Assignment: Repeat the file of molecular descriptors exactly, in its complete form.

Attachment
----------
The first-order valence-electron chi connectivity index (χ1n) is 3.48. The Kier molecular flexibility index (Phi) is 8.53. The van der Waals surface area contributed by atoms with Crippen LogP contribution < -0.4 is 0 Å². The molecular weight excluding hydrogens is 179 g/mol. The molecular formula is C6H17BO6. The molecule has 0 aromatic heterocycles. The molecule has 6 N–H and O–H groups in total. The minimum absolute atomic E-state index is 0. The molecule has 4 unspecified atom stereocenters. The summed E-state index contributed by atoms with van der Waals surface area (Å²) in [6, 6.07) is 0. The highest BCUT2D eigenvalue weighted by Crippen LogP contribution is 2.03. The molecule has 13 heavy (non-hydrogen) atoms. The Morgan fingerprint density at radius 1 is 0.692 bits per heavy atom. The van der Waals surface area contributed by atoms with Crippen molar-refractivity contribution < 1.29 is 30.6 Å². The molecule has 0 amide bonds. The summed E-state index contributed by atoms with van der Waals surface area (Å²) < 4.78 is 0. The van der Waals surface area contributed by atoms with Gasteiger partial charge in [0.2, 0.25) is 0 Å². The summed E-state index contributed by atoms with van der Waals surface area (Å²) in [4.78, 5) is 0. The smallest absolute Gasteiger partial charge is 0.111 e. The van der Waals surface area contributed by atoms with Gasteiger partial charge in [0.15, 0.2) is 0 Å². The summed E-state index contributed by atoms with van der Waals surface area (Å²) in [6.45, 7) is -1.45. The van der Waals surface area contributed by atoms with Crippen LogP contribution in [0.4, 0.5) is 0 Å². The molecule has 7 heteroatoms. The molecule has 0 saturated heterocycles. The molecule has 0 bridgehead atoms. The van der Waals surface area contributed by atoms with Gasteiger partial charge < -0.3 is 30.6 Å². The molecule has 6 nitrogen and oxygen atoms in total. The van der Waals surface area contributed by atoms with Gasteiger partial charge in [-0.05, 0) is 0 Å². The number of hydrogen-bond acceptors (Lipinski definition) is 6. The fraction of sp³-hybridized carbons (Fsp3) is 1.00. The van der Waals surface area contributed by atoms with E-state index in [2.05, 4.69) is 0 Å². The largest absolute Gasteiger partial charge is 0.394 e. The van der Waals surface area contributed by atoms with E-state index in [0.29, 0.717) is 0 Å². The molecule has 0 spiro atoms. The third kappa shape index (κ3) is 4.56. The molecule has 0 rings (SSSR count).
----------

The first-order valence-electron chi connectivity index (χ1n) is 3.48. The Kier molecular flexibility index (Phi) is 8.53. The van der Waals surface area contributed by atoms with Crippen LogP contribution < -0.4 is 0 Å². The molecular weight excluding hydrogens is 179 g/mol. The molecular formula is C6H17BO6. The molecule has 0 aromatic heterocycles. The molecule has 6 N–H and O–H groups in total. The minimum absolute atomic E-state index is 0. The molecule has 4 unspecified atom stereocenters. The summed E-state index contributed by atoms with van der Waals surface area (Å²) in [6, 6.07) is 0. The highest BCUT2D eigenvalue weighted by Crippen LogP contribution is 2.03. The molecule has 13 heavy (non-hydrogen) atoms. The Morgan fingerprint density at radius 1 is 0.692 bits per heavy atom. The van der Waals surface area contributed by atoms with Crippen molar-refractivity contribution < 1.29 is 30.6 Å². The molecule has 0 amide bonds. The summed E-state index contributed by atoms with van der Waals surface area (Å²) < 4.78 is 0. The van der Waals surface area contributed by atoms with Gasteiger partial charge in [0.2, 0.25) is 0 Å². The summed E-state index contributed by atoms with van der Waals surface area (Å²) in [4.78, 5) is 0. The smallest absolute Gasteiger partial charge is 0.111 e. The van der Waals surface area contributed by atoms with Gasteiger partial charge in [0.15, 0.2) is 0 Å². The summed E-state index contributed by atoms with van der Waals surface area (Å²) in [6.45, 7) is -1.45. The van der Waals surface area contributed by atoms with Crippen LogP contribution in [0.4, 0.5) is 0 Å². The molecule has 7 heteroatoms. The molecule has 0 saturated heterocycles. The molecule has 0 bridgehead atoms. The van der Waals surface area contributed by atoms with Gasteiger partial charge < -0.3 is 30.6 Å². The molecule has 6 nitrogen and oxygen atoms in total. The van der Waals surface area contributed by atoms with Gasteiger partial charge in [-0.05, 0) is 0 Å². The number of hydrogen-bond acceptors (Lipinski definition) is 6. The fraction of sp³-hybridized carbons (Fsp3) is 1.00. The van der Waals surface area contributed by atoms with E-state index in [2.05, 4.69) is 0 Å². The largest absolute Gasteiger partial charge is 0.394 e. The van der Waals surface area contributed by atoms with E-state index in [0.29, 0.717) is 0 Å². The molecule has 0 spiro atoms. The third kappa shape index (κ3) is 4.56. The molecule has 0 rings (SSSR count).